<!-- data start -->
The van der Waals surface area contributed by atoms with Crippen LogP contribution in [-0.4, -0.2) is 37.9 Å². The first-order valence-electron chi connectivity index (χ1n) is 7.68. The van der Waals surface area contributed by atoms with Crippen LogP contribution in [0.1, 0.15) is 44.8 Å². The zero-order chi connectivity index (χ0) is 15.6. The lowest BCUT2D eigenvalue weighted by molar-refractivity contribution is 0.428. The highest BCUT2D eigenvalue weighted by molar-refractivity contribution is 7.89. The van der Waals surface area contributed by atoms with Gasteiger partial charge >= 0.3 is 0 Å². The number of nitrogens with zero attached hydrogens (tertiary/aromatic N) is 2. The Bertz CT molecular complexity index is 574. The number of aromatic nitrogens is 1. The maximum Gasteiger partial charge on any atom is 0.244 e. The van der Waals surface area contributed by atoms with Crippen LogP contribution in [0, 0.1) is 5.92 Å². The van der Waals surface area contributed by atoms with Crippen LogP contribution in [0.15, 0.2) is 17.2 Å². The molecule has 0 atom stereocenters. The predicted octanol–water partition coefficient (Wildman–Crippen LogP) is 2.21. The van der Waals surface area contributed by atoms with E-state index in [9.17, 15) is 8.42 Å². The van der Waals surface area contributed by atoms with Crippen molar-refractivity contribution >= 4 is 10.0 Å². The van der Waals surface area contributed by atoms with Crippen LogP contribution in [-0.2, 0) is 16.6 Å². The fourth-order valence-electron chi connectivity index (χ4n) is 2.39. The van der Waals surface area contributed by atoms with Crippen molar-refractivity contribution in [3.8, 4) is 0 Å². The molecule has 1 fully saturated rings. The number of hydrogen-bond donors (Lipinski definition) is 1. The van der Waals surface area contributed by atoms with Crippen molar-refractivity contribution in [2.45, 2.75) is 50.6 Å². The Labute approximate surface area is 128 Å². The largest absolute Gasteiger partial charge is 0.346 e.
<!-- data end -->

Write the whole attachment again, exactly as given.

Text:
The van der Waals surface area contributed by atoms with Crippen LogP contribution in [-0.4, -0.2) is 37.9 Å². The first-order valence-electron chi connectivity index (χ1n) is 7.68. The van der Waals surface area contributed by atoms with Crippen LogP contribution in [0.1, 0.15) is 44.8 Å². The zero-order chi connectivity index (χ0) is 15.6. The lowest BCUT2D eigenvalue weighted by molar-refractivity contribution is 0.428. The highest BCUT2D eigenvalue weighted by molar-refractivity contribution is 7.89. The van der Waals surface area contributed by atoms with Gasteiger partial charge >= 0.3 is 0 Å². The number of nitrogens with zero attached hydrogens (tertiary/aromatic N) is 2. The Bertz CT molecular complexity index is 574. The number of aromatic nitrogens is 1. The maximum Gasteiger partial charge on any atom is 0.244 e. The van der Waals surface area contributed by atoms with Crippen LogP contribution in [0, 0.1) is 5.92 Å². The van der Waals surface area contributed by atoms with Crippen LogP contribution in [0.15, 0.2) is 17.2 Å². The molecule has 0 atom stereocenters. The predicted octanol–water partition coefficient (Wildman–Crippen LogP) is 2.21. The van der Waals surface area contributed by atoms with E-state index in [9.17, 15) is 8.42 Å². The van der Waals surface area contributed by atoms with Crippen molar-refractivity contribution >= 4 is 10.0 Å². The van der Waals surface area contributed by atoms with Crippen LogP contribution in [-0.2, 0) is 16.6 Å². The fourth-order valence-electron chi connectivity index (χ4n) is 2.39. The van der Waals surface area contributed by atoms with Crippen molar-refractivity contribution in [3.8, 4) is 0 Å². The molecule has 1 fully saturated rings. The number of hydrogen-bond donors (Lipinski definition) is 1. The van der Waals surface area contributed by atoms with Crippen molar-refractivity contribution in [2.45, 2.75) is 50.6 Å². The Labute approximate surface area is 128 Å². The largest absolute Gasteiger partial charge is 0.346 e.